GUEST BLOG: Summer steelhead showing up in force on Columbia tribs
NEW July 7, 2009 / 4:30 p.m.
In case you haven’t noticed, better than usual numbers of Summer Steelhead are surging up the Columbia, Willamette and their respective tributaries. As of this writing, the fish counts at Bonneville Dam and Willamette Falls are near or above 22,000 and 13,000 fish, respectively.
When it comes to steelhead, it’s the Skamania stock of summer steelhead that make up the entire Willamette run, and the majority of the early hatchery steelhead bound for tributaries entering the lower Columbia. On the Columbia River above Bonneville Dam, most of the early Skamania fish are headed for Bonneville Pool tributaries like the Hood and Klickitat rivers. For summer fish passing the fall at Oregon City, most are headed for the upper Willamette and Santiam system.
The fishing success on these tributaries and those further downstream like the Clackamas, Sandy, Washougal, Lewis, Kalama, and Cowlitz should be peaking now.
On the Columbia, the steelhead counts will change dramatically in early July as fish bound for tributaries in eastern Washington, Oregon and Idaho begin to dominate the Bonneville Dam fish counts. In total, it’s believed, over 350,000 Summer Steelhead will pass the Columbia’s first dam before the end of summer, with the early returning Skamania segment accounting for roughly 10 to 15 thousand of the above Bonneville total.
Dialing in the Deschutes: While you can now ambush the Columbia’s upriver-bound run of summer steelhead plunking the big river west of Bonneville Dam, many anglers wait and tackle them after they’ve entered the lower Deschutes River. Avid Deschutes anglers monitor The Dalles Dam fish count and hit the river when the daily tally exceeds 1,000 fish.
Realize that the Deschutes River ranks third, only outdone by the main Columbia and Snake Rivers, when it comes to the number of sport-caught summer steelhead. Besides the superb fishing, what draws anglers to visit the Lower Deschutes Canyon is the fact that there are no roads for the first 24 miles.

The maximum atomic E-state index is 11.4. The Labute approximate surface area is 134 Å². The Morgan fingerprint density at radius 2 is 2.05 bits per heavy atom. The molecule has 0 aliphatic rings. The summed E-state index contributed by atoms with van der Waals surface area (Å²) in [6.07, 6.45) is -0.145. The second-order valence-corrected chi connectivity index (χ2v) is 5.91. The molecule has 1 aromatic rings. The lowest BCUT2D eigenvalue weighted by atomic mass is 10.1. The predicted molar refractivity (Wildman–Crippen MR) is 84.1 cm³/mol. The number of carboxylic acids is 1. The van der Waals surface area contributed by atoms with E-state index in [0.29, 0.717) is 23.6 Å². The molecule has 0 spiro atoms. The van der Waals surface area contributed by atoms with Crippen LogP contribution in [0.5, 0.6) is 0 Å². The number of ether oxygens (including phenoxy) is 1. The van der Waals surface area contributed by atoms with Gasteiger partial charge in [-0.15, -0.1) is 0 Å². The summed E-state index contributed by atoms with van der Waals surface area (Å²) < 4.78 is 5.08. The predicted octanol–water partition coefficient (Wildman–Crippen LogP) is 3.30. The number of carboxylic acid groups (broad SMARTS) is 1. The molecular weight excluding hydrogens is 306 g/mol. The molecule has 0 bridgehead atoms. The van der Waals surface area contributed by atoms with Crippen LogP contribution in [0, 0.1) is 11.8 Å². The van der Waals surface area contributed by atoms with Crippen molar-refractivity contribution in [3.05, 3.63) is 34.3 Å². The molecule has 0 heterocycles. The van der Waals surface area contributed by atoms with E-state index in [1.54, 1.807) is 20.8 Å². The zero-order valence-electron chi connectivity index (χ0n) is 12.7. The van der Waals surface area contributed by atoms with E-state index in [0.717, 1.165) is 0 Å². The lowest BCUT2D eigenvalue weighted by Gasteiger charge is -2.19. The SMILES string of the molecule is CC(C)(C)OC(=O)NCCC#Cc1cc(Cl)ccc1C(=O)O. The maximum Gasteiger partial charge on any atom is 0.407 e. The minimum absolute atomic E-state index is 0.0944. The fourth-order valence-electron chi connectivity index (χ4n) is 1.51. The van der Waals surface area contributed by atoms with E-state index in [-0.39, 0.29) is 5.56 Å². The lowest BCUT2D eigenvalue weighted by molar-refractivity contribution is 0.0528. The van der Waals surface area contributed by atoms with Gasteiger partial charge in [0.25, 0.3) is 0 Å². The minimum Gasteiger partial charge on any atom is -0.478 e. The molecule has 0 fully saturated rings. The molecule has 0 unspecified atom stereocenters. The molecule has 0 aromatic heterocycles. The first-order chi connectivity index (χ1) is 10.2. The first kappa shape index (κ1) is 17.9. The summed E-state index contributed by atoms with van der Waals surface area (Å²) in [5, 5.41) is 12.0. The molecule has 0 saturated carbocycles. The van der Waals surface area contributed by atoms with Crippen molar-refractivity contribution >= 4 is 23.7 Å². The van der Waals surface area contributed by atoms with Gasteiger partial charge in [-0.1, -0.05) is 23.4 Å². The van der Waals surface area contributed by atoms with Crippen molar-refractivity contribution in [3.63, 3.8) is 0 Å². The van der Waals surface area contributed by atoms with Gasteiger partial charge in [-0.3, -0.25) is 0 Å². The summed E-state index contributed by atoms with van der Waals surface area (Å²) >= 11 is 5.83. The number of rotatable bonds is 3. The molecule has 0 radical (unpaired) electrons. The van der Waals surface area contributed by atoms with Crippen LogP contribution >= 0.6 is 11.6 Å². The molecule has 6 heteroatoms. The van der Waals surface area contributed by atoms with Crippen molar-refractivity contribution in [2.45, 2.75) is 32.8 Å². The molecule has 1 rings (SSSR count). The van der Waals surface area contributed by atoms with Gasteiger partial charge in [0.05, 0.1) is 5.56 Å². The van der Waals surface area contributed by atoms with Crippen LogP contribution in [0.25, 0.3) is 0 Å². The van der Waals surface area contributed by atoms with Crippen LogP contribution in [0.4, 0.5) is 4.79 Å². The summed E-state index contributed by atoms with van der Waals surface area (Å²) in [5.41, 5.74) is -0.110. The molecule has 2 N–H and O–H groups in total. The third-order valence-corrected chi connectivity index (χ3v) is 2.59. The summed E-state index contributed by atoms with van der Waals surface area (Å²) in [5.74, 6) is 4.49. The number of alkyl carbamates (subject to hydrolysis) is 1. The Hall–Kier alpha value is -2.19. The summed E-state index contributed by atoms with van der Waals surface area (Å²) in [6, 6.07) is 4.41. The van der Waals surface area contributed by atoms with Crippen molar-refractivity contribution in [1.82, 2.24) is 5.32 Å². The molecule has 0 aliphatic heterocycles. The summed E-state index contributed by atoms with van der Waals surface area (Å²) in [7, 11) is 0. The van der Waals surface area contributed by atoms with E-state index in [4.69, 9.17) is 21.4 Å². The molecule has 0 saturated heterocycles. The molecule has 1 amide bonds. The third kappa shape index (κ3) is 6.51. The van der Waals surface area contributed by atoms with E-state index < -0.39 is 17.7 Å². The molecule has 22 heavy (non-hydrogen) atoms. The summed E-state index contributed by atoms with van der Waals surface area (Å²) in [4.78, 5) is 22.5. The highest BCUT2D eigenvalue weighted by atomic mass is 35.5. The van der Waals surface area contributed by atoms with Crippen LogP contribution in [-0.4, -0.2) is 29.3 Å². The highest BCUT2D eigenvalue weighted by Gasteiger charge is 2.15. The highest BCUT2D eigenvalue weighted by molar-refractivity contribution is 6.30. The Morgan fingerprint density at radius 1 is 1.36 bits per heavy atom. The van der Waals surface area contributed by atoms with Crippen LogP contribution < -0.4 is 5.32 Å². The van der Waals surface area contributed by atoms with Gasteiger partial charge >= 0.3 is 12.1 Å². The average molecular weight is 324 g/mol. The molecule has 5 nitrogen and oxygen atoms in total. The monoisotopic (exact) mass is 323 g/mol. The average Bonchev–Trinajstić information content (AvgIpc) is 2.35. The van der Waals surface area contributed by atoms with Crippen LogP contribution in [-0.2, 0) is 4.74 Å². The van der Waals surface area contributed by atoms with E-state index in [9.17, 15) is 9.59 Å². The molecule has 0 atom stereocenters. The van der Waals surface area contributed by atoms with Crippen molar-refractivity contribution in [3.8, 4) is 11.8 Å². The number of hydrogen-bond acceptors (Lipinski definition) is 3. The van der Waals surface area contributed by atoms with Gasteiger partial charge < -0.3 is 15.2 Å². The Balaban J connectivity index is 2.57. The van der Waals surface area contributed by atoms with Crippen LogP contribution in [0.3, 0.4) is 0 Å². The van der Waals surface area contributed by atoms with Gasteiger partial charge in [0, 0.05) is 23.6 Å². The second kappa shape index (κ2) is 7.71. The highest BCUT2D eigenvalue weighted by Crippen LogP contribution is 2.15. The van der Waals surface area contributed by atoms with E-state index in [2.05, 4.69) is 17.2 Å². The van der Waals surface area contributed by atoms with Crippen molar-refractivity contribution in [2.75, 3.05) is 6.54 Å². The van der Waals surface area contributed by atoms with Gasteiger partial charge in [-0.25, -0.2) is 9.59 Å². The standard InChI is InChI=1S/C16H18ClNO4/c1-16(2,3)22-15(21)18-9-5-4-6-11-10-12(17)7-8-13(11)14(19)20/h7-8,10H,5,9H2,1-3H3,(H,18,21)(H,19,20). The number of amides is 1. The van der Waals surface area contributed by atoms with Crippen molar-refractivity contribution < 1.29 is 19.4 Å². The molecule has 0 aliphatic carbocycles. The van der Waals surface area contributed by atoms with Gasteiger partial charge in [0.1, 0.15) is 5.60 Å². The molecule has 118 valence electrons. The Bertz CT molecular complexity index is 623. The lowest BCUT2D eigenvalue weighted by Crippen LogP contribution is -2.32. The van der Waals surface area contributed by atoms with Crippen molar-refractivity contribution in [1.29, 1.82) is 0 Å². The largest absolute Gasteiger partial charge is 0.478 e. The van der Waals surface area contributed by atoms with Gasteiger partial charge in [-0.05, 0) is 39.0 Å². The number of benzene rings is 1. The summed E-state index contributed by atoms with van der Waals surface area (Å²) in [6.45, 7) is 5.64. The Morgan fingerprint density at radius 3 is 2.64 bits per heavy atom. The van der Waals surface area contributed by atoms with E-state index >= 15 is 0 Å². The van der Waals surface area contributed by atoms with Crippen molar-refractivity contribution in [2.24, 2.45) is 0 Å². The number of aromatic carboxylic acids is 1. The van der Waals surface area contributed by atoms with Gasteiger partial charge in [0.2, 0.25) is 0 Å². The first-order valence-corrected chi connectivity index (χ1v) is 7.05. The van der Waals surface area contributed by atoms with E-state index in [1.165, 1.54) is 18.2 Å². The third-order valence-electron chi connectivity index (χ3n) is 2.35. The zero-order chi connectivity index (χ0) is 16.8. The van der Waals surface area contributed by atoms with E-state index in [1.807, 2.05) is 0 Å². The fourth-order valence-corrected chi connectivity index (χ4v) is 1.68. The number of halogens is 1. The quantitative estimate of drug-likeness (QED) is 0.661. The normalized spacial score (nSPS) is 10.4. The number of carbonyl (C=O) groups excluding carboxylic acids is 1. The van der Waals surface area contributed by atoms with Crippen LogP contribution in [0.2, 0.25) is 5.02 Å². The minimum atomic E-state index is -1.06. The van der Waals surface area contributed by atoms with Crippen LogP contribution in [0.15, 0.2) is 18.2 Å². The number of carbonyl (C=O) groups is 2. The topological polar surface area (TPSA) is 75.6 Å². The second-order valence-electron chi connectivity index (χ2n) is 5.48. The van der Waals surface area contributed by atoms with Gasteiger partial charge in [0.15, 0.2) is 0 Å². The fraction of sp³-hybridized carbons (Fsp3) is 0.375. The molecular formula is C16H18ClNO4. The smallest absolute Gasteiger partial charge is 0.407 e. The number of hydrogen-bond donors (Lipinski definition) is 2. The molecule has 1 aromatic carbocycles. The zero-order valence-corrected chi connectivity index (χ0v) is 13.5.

On the lower Deschutes, and especially with a steelhead smoking line off your reel, it’s hard to not think you’re in paradise when viewing the deep basalt canyon cut by a whitewater river that seems almost too big and beautiful to believe. In addition to outstanding river scenery, you may spot a bighorn sheep or mule deer feeding within sight of the river.
Deschutes dreamin': All this makes a person want to return again and again, which is why the Deschutes is one of the most regulated rivers in the region. For example, you cannot fish from a floating device (your feet must be firmly planted on the shore or river bottom) and the use of bait is prohibited. Only artificial lures or flies are legal on this river.
In addition, there is a first-come/first-served, limited-entry system in place for boaters who must purchase a permit to run the river, and powerboat use is allowed only downstream from Mack’s Canyon (river mile 24) where it is restricted Thursday through Sunday on alternating weekends beginning June 18 through 21. For a complete list of river rules or to purchase a Deschutes Boater Passes visit www.boaterspass.com.
None of this bothers veteran Deschutes guide Brad Staples (503-250-0558), who claims the combination of spectacular fishing and scenery keeps his Deschutes season booked months in advance. Even with the recent economic downturn, Brad says he will only have an opening if one of his loyal clients cancels.
Dip-ins, too: In addition to a native and hatchery run of its own, the Deschutes receives visits from other steelhead. You see, to evade the Columbia’s warm water, upriver-bound steelhead duck into the Deschutes for a cool water breather. Most steelhead that stray into the Deschutes will leave the system by early fall, when the water cools, and continue on to their natal stream located in Idaho or eastern Oregon or Washington.
In addition to high numbers of fish passing the fish counters at main-stem dams, Brad says, “High spring flows, like we’ve experienced this year, seem to draw more stray steelhead into the Deschutes."
Staples, like other seasoned guides, employs a variety of fishing methods to entice Deschutes steelhead - often instructing his clients on the proper casting of spinner, plug or bobber n’ jig. For those clients not adept at casting methods, Brad provides personal instructions on how to properly fish a plug behind a surface side planer – no casting required here.
The same fishing methods Brad employs on the Deschutes produce when used on other tributaries where summer steelhead are now lurking.